AMALFI COAST: a giant version of Cinque Terre, probably my favourite destination so far. The trip was worth it for the views on the bus ride alone. Loved wandering the towns, people watching on the beaches, and washing away all the grime of Naples.

BOLOGNA: Mum’s is still better, but I may be slightly biased. The city itself had a great vibe, particularly around the university, for some reason I can imagine living there.

VERONA: great architecture, though the rain caught me totally off guard! ‘Juliet’s balcony’ was a pretty, if somewhat artificial tourist destination, built long after Shakespeare. There’s a statue of Miss Capulet and people line up for the privilege of rubbing her right breast, to bring luck in love. I know my cynicism will get me nowhere, but I just couldn’t stomach queuing, anymore than I could stomach the souvenir shops packed with fluffy love hearts. The city itself is really, really nice though. Very trendy shops, and marble streets all through the centre.

ANCONA: is a good place to sleep, if you’ve just got a ferry from Greece.

GREECE: was different. I flew there from Venice, and met Steve at the airport, sans drama, and sans mobile phones! (who’da thunk it was possible?)

STEVE: was full of excitement and tales of debauchery from his Top-Deck tour, made me feel hung-over just talking to him. But it was great to catch up, and we had a delicious meal on the roof of our hotel in Athens, overlooking the Acropolis at night.

THE FOOD: was even better and cheaper than Italy, I thought. More varied, lots of meat and seafood and salad, and the bakeries were overflowing with sticky baklava goodness.

THE TRANSPORT: was stunningly inefficient.

THE SERVICE: was exceptionally friendly, and genuine (I won’t bore you with the exceptions). One delightful hostel owner even went home to get her chess set for us, just cos I’d enquired if there was one.

SANTORINI: not as postcard perfect as I’d hoped, but I did have very high expectations. This may be because everyone says it’s the most beautiful of all the Greek Islands. However we were only there for two nights and there was a lot more to explore than we had time for.

IOS: we went there for the night life, which was sadly underwhelming. The island is full of the worst kind of Aussies; loud, drunk, ignorant, and embarrassing. Unfortunately all the bars now cater for this crowd. Going out felt totally orchestrated. The way it’s ‘supposed’ to be done is to start drinking in the afternoon, then go to sleep from about 8 until ten or eleven, then start drinking again, and not even think about heading out until midnight (if you’re really keen), or 2am (if you’re really cool). Once you hit the bars, there is an elaborate ritual of which to go to and when, depending on drink specials or whatever. The problem is that if you’re in the wrong bar at the wrong time, it will be totally empty, and if you follow the correct procedure, you’ll be forced to listen to the same top forty (really just top 3) hits on repeat at every venue. On the second night out it already felt like Groundhog Day. I’m all up for starting late, if there’s something happening beforehand (like work or dinner or a show), but why not just start at a normal hour, and if it’s fun, stay out longer! If you need to sleep until eleven so that you can then say you were up until dawn, then that really isn’t hardcore. And personally, I prefer a bar that fills at a natural pace, depending on the merit of the music and the crowd and the beverages. And, the wine in Greece is terrible!  There. I’ve had my rant. Though apparently there’s much more to Ios than the main party town, so my fault for following the crowd and not thinking outside the square. But…I really just wanted a massive night out!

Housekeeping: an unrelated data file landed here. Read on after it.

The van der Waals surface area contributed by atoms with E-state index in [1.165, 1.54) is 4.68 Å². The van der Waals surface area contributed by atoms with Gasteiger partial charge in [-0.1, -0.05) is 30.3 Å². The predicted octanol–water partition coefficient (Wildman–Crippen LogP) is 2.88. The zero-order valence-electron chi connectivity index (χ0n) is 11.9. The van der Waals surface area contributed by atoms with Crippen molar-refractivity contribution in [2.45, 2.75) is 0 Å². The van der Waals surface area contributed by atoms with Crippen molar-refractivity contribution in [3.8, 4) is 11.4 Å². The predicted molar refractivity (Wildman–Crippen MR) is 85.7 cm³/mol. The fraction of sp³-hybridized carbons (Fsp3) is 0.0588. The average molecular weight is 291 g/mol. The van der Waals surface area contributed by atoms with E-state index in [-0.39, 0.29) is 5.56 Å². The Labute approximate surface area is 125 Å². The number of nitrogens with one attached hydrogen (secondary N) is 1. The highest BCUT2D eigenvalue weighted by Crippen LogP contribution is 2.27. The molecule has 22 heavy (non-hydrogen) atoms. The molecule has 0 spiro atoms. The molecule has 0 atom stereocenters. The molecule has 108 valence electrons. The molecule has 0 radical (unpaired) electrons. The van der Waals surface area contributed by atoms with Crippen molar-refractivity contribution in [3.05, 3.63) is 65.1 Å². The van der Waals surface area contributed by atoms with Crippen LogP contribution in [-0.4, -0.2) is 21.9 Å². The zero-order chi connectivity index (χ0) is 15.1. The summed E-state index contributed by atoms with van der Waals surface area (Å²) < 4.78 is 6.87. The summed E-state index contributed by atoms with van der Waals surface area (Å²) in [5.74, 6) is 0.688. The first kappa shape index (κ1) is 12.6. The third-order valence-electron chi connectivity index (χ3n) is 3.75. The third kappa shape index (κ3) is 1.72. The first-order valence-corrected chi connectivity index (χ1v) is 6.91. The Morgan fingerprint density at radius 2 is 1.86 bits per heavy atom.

PAROS: was a pleasant surprise. Beautiful, relaxed, and authentic. We loved our meal so much on the first night that we went back to the same restaurant, and despite moving tables, the waiter let us have the same potted olive tree (Homer) at our table both nights.

TIME IN GREECE: was mostly spent eating, drinking, reading, playing cards, perusing the shops, napping on ferries, swimming, sunbaking, and having at least a couple of siestas each day, because so much relaxation can be exhausting.

GOODBYE STEVE: we parted at Athens’ port, and he somehow made it back to Australia before my ferry got to Italy. However, Steve I’m sorry to say that my bus ride across mainland Greece had really beautiful scenery, I thought it looked even nicer than the islands, you missed out. (But it was a pleasure to travel with you, and thanks for the three kilos of Dutch cheese. Made me very popular in the hostel kitchens.)

THE FERRY TO ITALY: was an experience. Unlike the island ferries, where “deck” means you can sleep anywhere that’s not reserved, for the twenty something hours from Patras to Ancona, “deck” meant “deck, or the corridor on level 7. and no, you cannot bring your luggage into the lounge. and no, there is no luggage storage on board. and just so you know, another thousand passengers are getting on at the next port, so you’d better find some floorspace quick smart and stay there”. I did find a nice little cosy spot on the lino under a stairwell (quite fitting as I’ve been re-reading Harry Potter), and woke amongst a sweaty jumble of Greeks and Italians (they come prepared with blankets and inflatable mattresses, the parents get pillows and the kids use dad’s belly). So now I know.

And then, and then I was back in Italy… but now (I’ve just noticed), I’ve crossed the border into France! how exciting! The rooftops are slanty instead of flat!

Such a shame, as much as I’m really looking forward to France, I really, really loved Italy. I’m hooked on buffalo mozzarella and pistachio gelati, and my Enspangliano was coming along nicely. Definitely want to go back there, in less of a rush. A good incentive to become wildly successful at something someday.

Definitely had better wrap this up, you’ve no doubt all fallen asleep at your desks, and I’m really getting tired, and my writing is getting really lazy.

And so, arrivederci amigos e familia, hasta la prossima vez. Capisco?

Much love to you all

xxx